“The very first job I’ve been assigned to was to get familiarize myself; with the machinery that was present in the engine room. To know where are each type of pump was, for example, centrifugal, snake, lobe etc. Then after this, I’ve been in to machinery pipeline hunting, knowing and drawing pipeline and understanding the purpose of it. As a new joiner it was a daunting task to carry out; but with time it become easy, and within a month or two I was comfortable with my rank”

  • Francis Dolotallas | Rank: Engine Cadet, Vessel type: Pure Car Carrier

    “I remember my first day on my vessel M.V XXX. It was a maze for me for the first day but after doing my familiarization of vessel it became clear. Life at sea in Initial days were hard for me because it was a whole new environment and it takes sometime to get use to it. As a engine cadet it is expected of me to study along with practically doing and watching; the work done by my seniors and ask if I don’t understand anything.”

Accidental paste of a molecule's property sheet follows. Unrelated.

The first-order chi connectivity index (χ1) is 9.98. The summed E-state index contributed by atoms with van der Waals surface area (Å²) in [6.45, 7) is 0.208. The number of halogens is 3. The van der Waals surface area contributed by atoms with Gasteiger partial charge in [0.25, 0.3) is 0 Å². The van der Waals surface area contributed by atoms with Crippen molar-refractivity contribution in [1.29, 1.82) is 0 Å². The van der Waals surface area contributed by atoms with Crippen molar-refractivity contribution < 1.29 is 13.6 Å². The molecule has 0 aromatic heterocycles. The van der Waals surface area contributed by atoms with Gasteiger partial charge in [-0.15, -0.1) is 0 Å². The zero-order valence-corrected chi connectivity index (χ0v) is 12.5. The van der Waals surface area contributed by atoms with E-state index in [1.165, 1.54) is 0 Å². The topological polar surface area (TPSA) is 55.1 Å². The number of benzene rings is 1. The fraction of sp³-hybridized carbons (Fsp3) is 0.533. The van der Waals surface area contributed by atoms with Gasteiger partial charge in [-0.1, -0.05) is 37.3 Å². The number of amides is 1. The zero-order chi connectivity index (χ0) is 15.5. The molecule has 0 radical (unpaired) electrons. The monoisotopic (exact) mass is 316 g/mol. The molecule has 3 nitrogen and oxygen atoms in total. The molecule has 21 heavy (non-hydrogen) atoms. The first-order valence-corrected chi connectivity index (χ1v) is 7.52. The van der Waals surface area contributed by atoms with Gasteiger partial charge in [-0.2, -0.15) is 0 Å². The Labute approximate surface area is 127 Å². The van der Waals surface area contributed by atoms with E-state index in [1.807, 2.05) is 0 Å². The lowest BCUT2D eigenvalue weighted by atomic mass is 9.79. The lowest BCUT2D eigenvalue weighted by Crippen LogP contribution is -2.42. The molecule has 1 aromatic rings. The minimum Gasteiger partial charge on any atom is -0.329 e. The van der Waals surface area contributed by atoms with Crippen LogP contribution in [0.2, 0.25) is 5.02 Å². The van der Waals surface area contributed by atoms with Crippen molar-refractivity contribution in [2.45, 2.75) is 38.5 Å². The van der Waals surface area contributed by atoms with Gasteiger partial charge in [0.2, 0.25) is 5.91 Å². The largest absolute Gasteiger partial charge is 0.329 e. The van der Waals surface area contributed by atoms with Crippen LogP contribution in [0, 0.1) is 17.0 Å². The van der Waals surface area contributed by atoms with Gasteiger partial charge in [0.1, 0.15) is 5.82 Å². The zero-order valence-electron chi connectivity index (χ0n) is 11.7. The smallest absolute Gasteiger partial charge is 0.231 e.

• Shubham Kumar (Rank: Deck Cadet, Vessel type: PCC)

“When I joined my vessel, starting days were easy because nobody expected anything major out of new joiner. Only things that I had to worry about was to go on navigational watches and on deck for chipping and painting. It became my responsibility to learn things that are petty essential to impart to new crew; because some jobs are ship specific and had to be done in a particular way. So you have a sense or responsibility and you’re trusted upon by your senior which adds up to a pressure initially”

2) How is the food on-board?

  • Arpit Maheswari  (Rank: Engine Cadet Vessel type:Container vessel)

“As a non-vegetarian I’ve already heard before joining the vessel; that we get non-veg everyday and biryani every Sunday. But as the time passes by on-board, getting every day, some what same kind of food made me sick, personal account. Most of the days food is good, a good food is sure to lift your mood up. During parties exotic food is prepared which is always a new experience for a new joiner”